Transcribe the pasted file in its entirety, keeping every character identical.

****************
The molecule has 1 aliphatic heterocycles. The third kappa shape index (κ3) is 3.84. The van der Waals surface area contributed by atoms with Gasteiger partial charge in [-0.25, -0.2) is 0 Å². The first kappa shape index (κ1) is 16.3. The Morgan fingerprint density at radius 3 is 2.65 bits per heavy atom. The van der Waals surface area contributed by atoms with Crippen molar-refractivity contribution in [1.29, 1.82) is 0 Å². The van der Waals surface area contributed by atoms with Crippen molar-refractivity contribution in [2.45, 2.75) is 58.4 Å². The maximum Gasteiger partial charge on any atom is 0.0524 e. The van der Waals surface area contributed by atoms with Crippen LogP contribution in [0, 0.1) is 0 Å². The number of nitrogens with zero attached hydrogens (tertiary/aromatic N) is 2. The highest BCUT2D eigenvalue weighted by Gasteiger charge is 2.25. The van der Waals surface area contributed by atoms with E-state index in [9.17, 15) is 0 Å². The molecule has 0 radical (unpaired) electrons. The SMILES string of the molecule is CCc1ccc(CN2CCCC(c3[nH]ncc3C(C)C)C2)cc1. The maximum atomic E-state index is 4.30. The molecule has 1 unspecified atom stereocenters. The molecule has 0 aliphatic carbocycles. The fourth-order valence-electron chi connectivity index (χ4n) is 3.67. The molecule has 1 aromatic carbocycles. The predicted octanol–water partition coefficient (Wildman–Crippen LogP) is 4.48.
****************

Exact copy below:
The molecule has 1 aliphatic heterocycles. The third kappa shape index (κ3) is 3.84. The van der Waals surface area contributed by atoms with Gasteiger partial charge in [-0.25, -0.2) is 0 Å². The first kappa shape index (κ1) is 16.3. The Morgan fingerprint density at radius 3 is 2.65 bits per heavy atom. The van der Waals surface area contributed by atoms with Crippen molar-refractivity contribution in [1.29, 1.82) is 0 Å². The van der Waals surface area contributed by atoms with Crippen molar-refractivity contribution in [2.45, 2.75) is 58.4 Å². The maximum Gasteiger partial charge on any atom is 0.0524 e. The van der Waals surface area contributed by atoms with Crippen LogP contribution in [0, 0.1) is 0 Å². The number of nitrogens with zero attached hydrogens (tertiary/aromatic N) is 2. The highest BCUT2D eigenvalue weighted by Gasteiger charge is 2.25. The van der Waals surface area contributed by atoms with E-state index in [9.17, 15) is 0 Å². The molecule has 0 radical (unpaired) electrons. The SMILES string of the molecule is CCc1ccc(CN2CCCC(c3[nH]ncc3C(C)C)C2)cc1. The maximum atomic E-state index is 4.30. The molecule has 1 unspecified atom stereocenters. The molecule has 0 aliphatic carbocycles. The fourth-order valence-electron chi connectivity index (χ4n) is 3.67. The molecule has 1 aromatic carbocycles. The predicted octanol–water partition coefficient (Wildman–Crippen LogP) is 4.48.